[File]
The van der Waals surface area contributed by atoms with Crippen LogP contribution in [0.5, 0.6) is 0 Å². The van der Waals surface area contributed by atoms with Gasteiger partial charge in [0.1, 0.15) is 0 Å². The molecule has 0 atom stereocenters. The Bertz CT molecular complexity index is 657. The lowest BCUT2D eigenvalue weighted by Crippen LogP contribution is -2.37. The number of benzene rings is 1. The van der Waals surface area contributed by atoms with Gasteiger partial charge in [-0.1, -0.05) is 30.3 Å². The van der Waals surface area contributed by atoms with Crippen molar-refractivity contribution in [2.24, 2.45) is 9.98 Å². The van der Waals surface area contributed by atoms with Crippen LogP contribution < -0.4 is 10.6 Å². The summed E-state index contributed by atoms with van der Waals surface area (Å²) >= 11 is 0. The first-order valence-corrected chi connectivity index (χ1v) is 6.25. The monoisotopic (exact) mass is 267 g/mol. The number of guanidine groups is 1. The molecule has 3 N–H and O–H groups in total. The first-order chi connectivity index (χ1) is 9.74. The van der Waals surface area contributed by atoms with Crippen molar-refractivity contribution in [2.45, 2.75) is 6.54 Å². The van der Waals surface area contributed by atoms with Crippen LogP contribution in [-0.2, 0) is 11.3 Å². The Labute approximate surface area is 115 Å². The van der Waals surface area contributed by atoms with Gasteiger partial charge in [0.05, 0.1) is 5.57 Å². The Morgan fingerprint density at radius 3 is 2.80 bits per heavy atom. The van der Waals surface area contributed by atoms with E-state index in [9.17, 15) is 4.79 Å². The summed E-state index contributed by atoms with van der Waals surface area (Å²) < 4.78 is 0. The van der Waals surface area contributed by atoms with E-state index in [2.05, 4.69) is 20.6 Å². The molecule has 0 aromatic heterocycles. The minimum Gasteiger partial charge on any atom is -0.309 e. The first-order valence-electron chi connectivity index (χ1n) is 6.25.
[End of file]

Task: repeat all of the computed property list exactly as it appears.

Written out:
The van der Waals surface area contributed by atoms with Crippen LogP contribution in [0.5, 0.6) is 0 Å². The van der Waals surface area contributed by atoms with Gasteiger partial charge in [0.1, 0.15) is 0 Å². The molecule has 0 atom stereocenters. The Bertz CT molecular complexity index is 657. The lowest BCUT2D eigenvalue weighted by Crippen LogP contribution is -2.37. The number of benzene rings is 1. The van der Waals surface area contributed by atoms with Gasteiger partial charge in [-0.1, -0.05) is 30.3 Å². The van der Waals surface area contributed by atoms with Crippen molar-refractivity contribution in [2.24, 2.45) is 9.98 Å². The van der Waals surface area contributed by atoms with Crippen LogP contribution < -0.4 is 10.6 Å². The summed E-state index contributed by atoms with van der Waals surface area (Å²) >= 11 is 0. The first-order valence-corrected chi connectivity index (χ1v) is 6.25. The monoisotopic (exact) mass is 267 g/mol. The number of guanidine groups is 1. The molecule has 3 N–H and O–H groups in total. The first-order chi connectivity index (χ1) is 9.74. The van der Waals surface area contributed by atoms with Crippen molar-refractivity contribution in [2.45, 2.75) is 6.54 Å². The van der Waals surface area contributed by atoms with Crippen LogP contribution in [-0.2, 0) is 11.3 Å². The Labute approximate surface area is 115 Å². The van der Waals surface area contributed by atoms with Gasteiger partial charge in [0.05, 0.1) is 5.57 Å². The Morgan fingerprint density at radius 3 is 2.80 bits per heavy atom. The van der Waals surface area contributed by atoms with E-state index in [9.17, 15) is 4.79 Å². The summed E-state index contributed by atoms with van der Waals surface area (Å²) < 4.78 is 0. The van der Waals surface area contributed by atoms with E-state index in [2.05, 4.69) is 20.6 Å². The molecule has 0 aromatic heterocycles. The minimum Gasteiger partial charge on any atom is -0.309 e. The first-order valence-electron chi connectivity index (χ1n) is 6.25.